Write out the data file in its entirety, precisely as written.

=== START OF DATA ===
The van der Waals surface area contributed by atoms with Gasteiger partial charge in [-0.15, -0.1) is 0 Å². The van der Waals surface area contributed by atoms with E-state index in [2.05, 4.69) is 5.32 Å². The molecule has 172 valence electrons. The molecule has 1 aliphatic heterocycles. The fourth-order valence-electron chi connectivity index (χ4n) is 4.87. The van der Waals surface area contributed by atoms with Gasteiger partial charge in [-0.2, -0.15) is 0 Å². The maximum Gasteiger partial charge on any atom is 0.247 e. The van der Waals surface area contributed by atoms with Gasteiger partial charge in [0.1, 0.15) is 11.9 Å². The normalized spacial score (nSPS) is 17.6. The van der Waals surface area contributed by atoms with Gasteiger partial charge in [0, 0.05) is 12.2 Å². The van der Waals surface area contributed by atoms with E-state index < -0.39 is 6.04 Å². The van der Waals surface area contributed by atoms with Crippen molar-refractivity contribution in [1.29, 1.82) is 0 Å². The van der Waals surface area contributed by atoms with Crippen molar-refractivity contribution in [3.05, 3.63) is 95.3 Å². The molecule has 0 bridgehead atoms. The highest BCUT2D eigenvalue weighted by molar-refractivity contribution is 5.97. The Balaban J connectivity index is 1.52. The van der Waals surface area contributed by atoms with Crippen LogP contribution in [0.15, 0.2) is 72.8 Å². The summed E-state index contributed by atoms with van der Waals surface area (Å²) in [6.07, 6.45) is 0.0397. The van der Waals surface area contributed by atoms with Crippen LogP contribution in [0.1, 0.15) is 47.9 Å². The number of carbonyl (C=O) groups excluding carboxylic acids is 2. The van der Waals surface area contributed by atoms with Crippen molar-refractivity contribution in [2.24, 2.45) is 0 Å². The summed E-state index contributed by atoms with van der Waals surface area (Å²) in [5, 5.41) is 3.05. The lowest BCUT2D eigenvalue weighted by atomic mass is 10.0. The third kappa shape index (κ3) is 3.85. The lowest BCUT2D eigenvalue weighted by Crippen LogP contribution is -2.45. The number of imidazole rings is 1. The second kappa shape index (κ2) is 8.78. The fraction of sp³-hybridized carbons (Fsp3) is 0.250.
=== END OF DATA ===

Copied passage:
The van der Waals surface area contributed by atoms with Gasteiger partial charge in [-0.15, -0.1) is 0 Å². The van der Waals surface area contributed by atoms with E-state index in [2.05, 4.69) is 5.32 Å². The molecule has 172 valence electrons. The molecule has 1 aliphatic heterocycles. The fourth-order valence-electron chi connectivity index (χ4n) is 4.87. The van der Waals surface area contributed by atoms with Gasteiger partial charge in [-0.2, -0.15) is 0 Å². The maximum Gasteiger partial charge on any atom is 0.247 e. The van der Waals surface area contributed by atoms with Gasteiger partial charge in [0.1, 0.15) is 11.9 Å². The normalized spacial score (nSPS) is 17.6. The van der Waals surface area contributed by atoms with Gasteiger partial charge in [0, 0.05) is 12.2 Å². The van der Waals surface area contributed by atoms with E-state index < -0.39 is 6.04 Å². The van der Waals surface area contributed by atoms with Crippen molar-refractivity contribution in [1.29, 1.82) is 0 Å². The van der Waals surface area contributed by atoms with Crippen molar-refractivity contribution in [3.05, 3.63) is 95.3 Å². The molecule has 0 bridgehead atoms. The highest BCUT2D eigenvalue weighted by molar-refractivity contribution is 5.97. The Balaban J connectivity index is 1.52. The van der Waals surface area contributed by atoms with Crippen LogP contribution in [0.15, 0.2) is 72.8 Å². The summed E-state index contributed by atoms with van der Waals surface area (Å²) in [6.07, 6.45) is 0.0397. The van der Waals surface area contributed by atoms with Crippen LogP contribution in [0.1, 0.15) is 47.9 Å². The number of carbonyl (C=O) groups excluding carboxylic acids is 2. The van der Waals surface area contributed by atoms with Crippen molar-refractivity contribution in [2.24, 2.45) is 0 Å². The summed E-state index contributed by atoms with van der Waals surface area (Å²) in [5, 5.41) is 3.05. The lowest BCUT2D eigenvalue weighted by atomic mass is 10.0. The third kappa shape index (κ3) is 3.85. The lowest BCUT2D eigenvalue weighted by Crippen LogP contribution is -2.45. The number of imidazole rings is 1. The second kappa shape index (κ2) is 8.78. The fraction of sp³-hybridized carbons (Fsp3) is 0.250.